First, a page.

Bloch Park to have community event
Published 2:05 am Friday, August 1, 2008
Bloch Park is holding a cadre of activities on Saturday in an all-inclusive event dubbed “Community Prevention Day.”
“We’re going to have all these activities going on so (kids) will have something to do,” said Selma Police Athletic League director Dorothy Cowan. “If we keep them busy and doing something constructive, they won’t get in trouble.”
The Maxeyball 3-on-3 basketball tournament tops the list. The Police Athletic League sponsors the event in honor of former Selma High basketball coach Willie Maxey.
It starts at 8 a.m. in Bloch Park’s upper parking lot. Up to eight games will be played simultaneously on eight portable basketball goals.
Twenty teams have signed up for the event, but Cowan expects more.
“That’s still not the total amount we’re going to have,” she said. “I’ve got eight basketball goals, and I plan on having games going on with each basketball goal.”
She hopes another 10 to 20 teams will sign up at a 3 p.m. participation drive today at the Selma Mall. Teams are requested to donate $10 per player to participate, but those without money will not be turned away.
For people who aren’t participating in the tournament, other options are available at Bloch Park. A Back to School Fest, Cops and Kids Day and Fire Prevention Day are scheduled.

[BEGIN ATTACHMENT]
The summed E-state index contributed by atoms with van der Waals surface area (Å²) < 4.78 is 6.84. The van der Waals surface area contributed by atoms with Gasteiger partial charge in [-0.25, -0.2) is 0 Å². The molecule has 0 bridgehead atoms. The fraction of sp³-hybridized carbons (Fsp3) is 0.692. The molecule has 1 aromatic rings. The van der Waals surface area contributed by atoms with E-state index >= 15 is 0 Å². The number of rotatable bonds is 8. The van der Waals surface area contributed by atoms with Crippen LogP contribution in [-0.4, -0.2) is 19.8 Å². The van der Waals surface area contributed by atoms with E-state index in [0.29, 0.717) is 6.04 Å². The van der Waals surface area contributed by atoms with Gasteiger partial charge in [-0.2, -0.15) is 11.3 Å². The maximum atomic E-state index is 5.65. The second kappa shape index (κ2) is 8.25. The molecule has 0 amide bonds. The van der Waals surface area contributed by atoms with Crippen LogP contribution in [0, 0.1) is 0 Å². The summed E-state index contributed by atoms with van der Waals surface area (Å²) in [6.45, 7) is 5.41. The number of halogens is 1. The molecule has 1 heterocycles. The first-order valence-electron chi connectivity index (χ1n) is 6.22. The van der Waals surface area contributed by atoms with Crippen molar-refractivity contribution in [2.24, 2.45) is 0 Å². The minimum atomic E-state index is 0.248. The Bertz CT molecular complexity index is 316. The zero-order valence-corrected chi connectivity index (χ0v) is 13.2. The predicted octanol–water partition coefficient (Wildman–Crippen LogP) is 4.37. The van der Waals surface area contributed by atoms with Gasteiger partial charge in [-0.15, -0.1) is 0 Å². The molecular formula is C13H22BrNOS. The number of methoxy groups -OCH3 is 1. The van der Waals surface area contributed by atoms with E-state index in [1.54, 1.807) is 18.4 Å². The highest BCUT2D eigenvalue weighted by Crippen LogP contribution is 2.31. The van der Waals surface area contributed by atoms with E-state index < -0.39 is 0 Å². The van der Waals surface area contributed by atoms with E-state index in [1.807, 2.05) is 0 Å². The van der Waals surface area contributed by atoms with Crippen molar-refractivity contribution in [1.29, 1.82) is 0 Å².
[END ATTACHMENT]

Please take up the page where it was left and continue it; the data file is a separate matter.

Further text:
Cops and Kids Day is an annual event that provides police and kids an opportunity to interact. Horseshoes, a cakewalk and other games are offered. Additionally, the officers will talk to kids about the dangers of drugs and gangs.
“Most kids, when they see a police officer, they get very afraid,” said Cowan. “We want them to be comfortable with us.”
Back to School Fest prepares parents and kids for the upcoming school year and gives away school supplies. Firefighters will discuss fire prevention with children and pass out prevention literature as well.
The combined events provide the children with activities and give Selma police an avenue through which to communicate with them.
“We’re getting ridiculous with crime,” said Cowan. “We’re trying to get to the kids before they get started down that road.”